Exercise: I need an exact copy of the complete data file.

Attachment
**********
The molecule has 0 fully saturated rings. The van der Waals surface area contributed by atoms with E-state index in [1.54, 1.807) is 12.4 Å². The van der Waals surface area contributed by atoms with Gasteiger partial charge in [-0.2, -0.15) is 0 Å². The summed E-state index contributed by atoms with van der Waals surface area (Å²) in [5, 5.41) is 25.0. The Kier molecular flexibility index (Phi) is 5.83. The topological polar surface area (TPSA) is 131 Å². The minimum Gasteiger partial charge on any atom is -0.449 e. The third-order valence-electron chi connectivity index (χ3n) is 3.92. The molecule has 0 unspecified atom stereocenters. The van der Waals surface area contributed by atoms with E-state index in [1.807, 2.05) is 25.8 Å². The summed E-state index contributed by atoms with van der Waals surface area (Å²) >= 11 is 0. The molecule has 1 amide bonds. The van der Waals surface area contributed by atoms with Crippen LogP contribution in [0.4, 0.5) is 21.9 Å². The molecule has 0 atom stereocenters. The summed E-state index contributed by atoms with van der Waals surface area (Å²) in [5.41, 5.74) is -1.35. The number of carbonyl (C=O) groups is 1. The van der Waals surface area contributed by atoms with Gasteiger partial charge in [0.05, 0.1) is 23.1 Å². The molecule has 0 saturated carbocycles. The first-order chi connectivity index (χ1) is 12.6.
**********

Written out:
The molecule has 0 fully saturated rings. The van der Waals surface area contributed by atoms with E-state index in [1.54, 1.807) is 12.4 Å². The van der Waals surface area contributed by atoms with Gasteiger partial charge in [-0.2, -0.15) is 0 Å². The summed E-state index contributed by atoms with van der Waals surface area (Å²) in [5, 5.41) is 25.0. The Kier molecular flexibility index (Phi) is 5.83. The topological polar surface area (TPSA) is 131 Å². The minimum Gasteiger partial charge on any atom is -0.449 e. The third-order valence-electron chi connectivity index (χ3n) is 3.92. The molecule has 0 unspecified atom stereocenters. The van der Waals surface area contributed by atoms with E-state index in [1.807, 2.05) is 25.8 Å². The summed E-state index contributed by atoms with van der Waals surface area (Å²) >= 11 is 0. The molecule has 1 amide bonds. The van der Waals surface area contributed by atoms with Crippen LogP contribution in [0.4, 0.5) is 21.9 Å². The molecule has 0 atom stereocenters. The summed E-state index contributed by atoms with van der Waals surface area (Å²) in [5.41, 5.74) is -1.35. The number of carbonyl (C=O) groups is 1. The van der Waals surface area contributed by atoms with Gasteiger partial charge in [0.05, 0.1) is 23.1 Å². The molecule has 0 saturated carbocycles. The first-order chi connectivity index (χ1) is 12.6.